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In psychology, mythomania (also known as pseudologia fantastica or pathological lying) is a condition involving compulsive lying by a person with no obvious motivation. The affected person might believe their lies to be truth, and may have to create elaborate myths to reconcile them with other facts.

Among famous mythomaniacs in history was King Frederik VII of Denmark.

A pathological liar is someone who often embellishes his or her stories in a way that he or she believes will impress people. It may be that a pathological liar is different from a normal liar in that a pathological liar believes the lie he or she is telling to be true—at least in public—and is "playing" the role. He or she sometimes is seen to have a serious mental problem that needs to be rectified.

It is not clear, however, that this is the case. It could also be that pathological liars know precisely what they are doing. Confused hashes of history and wishes are called confabulation. "Pathological liar" is a synonym for symptoms. No one has proposed a drug treatment for politicians accused of having this symptom.

Even though pathological lying is not recognized as a clinical disorder, legal court cases often require that you prove that the defendant is aware that he or she is lying. This proof is most important in cases of slander and/or liability. Pathological liars often actually convince themselves that they are telling the truth, which in turn can alter polygraph tests and other questioning.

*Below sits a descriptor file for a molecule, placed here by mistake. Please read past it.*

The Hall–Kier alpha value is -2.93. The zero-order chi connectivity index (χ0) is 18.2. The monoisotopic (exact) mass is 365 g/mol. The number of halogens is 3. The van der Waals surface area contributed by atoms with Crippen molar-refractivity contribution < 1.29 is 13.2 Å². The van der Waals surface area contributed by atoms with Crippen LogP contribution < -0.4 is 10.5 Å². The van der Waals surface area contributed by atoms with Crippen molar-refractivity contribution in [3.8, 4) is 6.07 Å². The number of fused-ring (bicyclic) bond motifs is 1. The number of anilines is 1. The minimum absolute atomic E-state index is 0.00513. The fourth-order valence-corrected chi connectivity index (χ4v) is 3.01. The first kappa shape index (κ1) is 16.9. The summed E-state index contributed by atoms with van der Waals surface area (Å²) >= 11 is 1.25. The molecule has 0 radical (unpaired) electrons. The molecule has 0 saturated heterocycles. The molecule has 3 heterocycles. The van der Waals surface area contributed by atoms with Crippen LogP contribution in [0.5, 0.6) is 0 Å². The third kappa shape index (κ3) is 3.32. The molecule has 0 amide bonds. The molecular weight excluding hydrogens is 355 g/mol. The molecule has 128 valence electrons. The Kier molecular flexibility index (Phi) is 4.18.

When caught in a lie, pathological liars tend to become hostile or try to disregard the fact they lied; often playing it off as a joke.

Neurological correlates

Yang and Raine et al (2005) reported that pathological liars have 22-26% more white matter in the prefrontal cortex than controls.[1]

See also


  1. Yang, Y , Raine, A , Lencz, Bihrle, S , Lacasse, L and Coletti, P (2005) Prefrontal white matter in pathological liars. British Journal of Psychiatry, 187, 320-325 [free text

Further reading


  • Ford, C.V. (1995) Lies! Lies! Lies! The Psychology of Deceit, pp. 133 –146. Washington, DC: American Psychiatric Association.
  • Vrij, A. (2001) Detecting Lies and Deceit: The Psychology of Lying and Implications for Professional Practice. Chichester: Wiley.


  • Byrne, R. W. (2003) Tracing the evolutionary path of cognition. In The Social Brain: Evolution and Pathology (eds M. Brune, H. Ribbert & W. Schiefenhovel), pp. 43 –60. Chichester: Wiley.
  • Dike,C. C. "Pathological Lying Revisited," Journal of the American Academy of Psychiatry and the Law 33, no. 3 (2005).
  • Filley, C. M. (2001) The Behavioural Neurology of White Matter. Oxford: Oxford University Press.
  • King, B. H., Ford, C.V. (1988) Pseudologia fantastica. Acta Psychiatrica Scandinavica, 77, 1 –6.[Medline]
  • Spence, S. A., Hunter, M. D., Farrow, F. D., et al (2004) A cognitive neurobiological account of deception: evidence from functional neuroimaging. Philosophical Transactions of the Royal Society of London Series B, 359, 1755 –1762.
  • Spence, S.A.(2005). Prefrontal white matter – the tissue of lies? British Journal of Psychology,187: 326-327

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